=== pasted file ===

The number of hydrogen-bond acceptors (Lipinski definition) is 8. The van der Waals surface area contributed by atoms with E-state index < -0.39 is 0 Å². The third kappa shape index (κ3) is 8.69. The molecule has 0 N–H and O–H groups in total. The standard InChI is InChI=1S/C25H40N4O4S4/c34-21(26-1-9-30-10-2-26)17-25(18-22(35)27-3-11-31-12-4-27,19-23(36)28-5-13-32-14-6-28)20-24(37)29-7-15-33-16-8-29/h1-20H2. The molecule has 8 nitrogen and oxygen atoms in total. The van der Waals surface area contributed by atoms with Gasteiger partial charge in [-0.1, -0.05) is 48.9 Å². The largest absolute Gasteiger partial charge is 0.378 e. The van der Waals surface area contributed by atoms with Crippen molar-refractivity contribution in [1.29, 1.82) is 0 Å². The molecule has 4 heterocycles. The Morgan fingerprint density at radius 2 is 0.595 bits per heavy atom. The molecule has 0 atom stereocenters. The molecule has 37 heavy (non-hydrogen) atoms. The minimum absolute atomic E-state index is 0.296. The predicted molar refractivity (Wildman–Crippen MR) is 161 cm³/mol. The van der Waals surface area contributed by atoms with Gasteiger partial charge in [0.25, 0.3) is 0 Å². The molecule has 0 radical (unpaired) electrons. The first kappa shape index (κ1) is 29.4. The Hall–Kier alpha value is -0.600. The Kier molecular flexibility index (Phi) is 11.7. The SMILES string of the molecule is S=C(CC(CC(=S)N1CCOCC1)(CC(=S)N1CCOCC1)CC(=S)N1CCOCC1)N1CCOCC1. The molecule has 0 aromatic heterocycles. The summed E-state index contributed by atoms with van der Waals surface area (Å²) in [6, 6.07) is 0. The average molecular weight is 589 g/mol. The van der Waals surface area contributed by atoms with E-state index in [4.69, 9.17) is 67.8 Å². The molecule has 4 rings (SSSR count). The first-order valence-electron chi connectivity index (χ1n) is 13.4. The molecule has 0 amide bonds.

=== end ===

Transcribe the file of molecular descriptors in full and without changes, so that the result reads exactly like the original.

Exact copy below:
The number of hydrogen-bond acceptors (Lipinski definition) is 8. The van der Waals surface area contributed by atoms with E-state index < -0.39 is 0 Å². The third kappa shape index (κ3) is 8.69. The molecule has 0 N–H and O–H groups in total. The standard InChI is InChI=1S/C25H40N4O4S4/c34-21(26-1-9-30-10-2-26)17-25(18-22(35)27-3-11-31-12-4-27,19-23(36)28-5-13-32-14-6-28)20-24(37)29-7-15-33-16-8-29/h1-20H2. The molecule has 8 nitrogen and oxygen atoms in total. The van der Waals surface area contributed by atoms with Gasteiger partial charge in [-0.1, -0.05) is 48.9 Å². The largest absolute Gasteiger partial charge is 0.378 e. The van der Waals surface area contributed by atoms with Crippen molar-refractivity contribution in [1.29, 1.82) is 0 Å². The molecule has 4 heterocycles. The Morgan fingerprint density at radius 2 is 0.595 bits per heavy atom. The molecule has 0 atom stereocenters. The molecule has 37 heavy (non-hydrogen) atoms. The minimum absolute atomic E-state index is 0.296. The predicted molar refractivity (Wildman–Crippen MR) is 161 cm³/mol. The van der Waals surface area contributed by atoms with Gasteiger partial charge in [0.25, 0.3) is 0 Å². The molecule has 0 radical (unpaired) electrons. The first kappa shape index (κ1) is 29.4. The Hall–Kier alpha value is -0.600. The Kier molecular flexibility index (Phi) is 11.7. The SMILES string of the molecule is S=C(CC(CC(=S)N1CCOCC1)(CC(=S)N1CCOCC1)CC(=S)N1CCOCC1)N1CCOCC1. The molecule has 0 aromatic heterocycles. The summed E-state index contributed by atoms with van der Waals surface area (Å²) in [6, 6.07) is 0. The average molecular weight is 589 g/mol. The van der Waals surface area contributed by atoms with E-state index in [4.69, 9.17) is 67.8 Å². The molecule has 4 rings (SSSR count). The first-order valence-electron chi connectivity index (χ1n) is 13.4. The molecule has 0 amide bonds.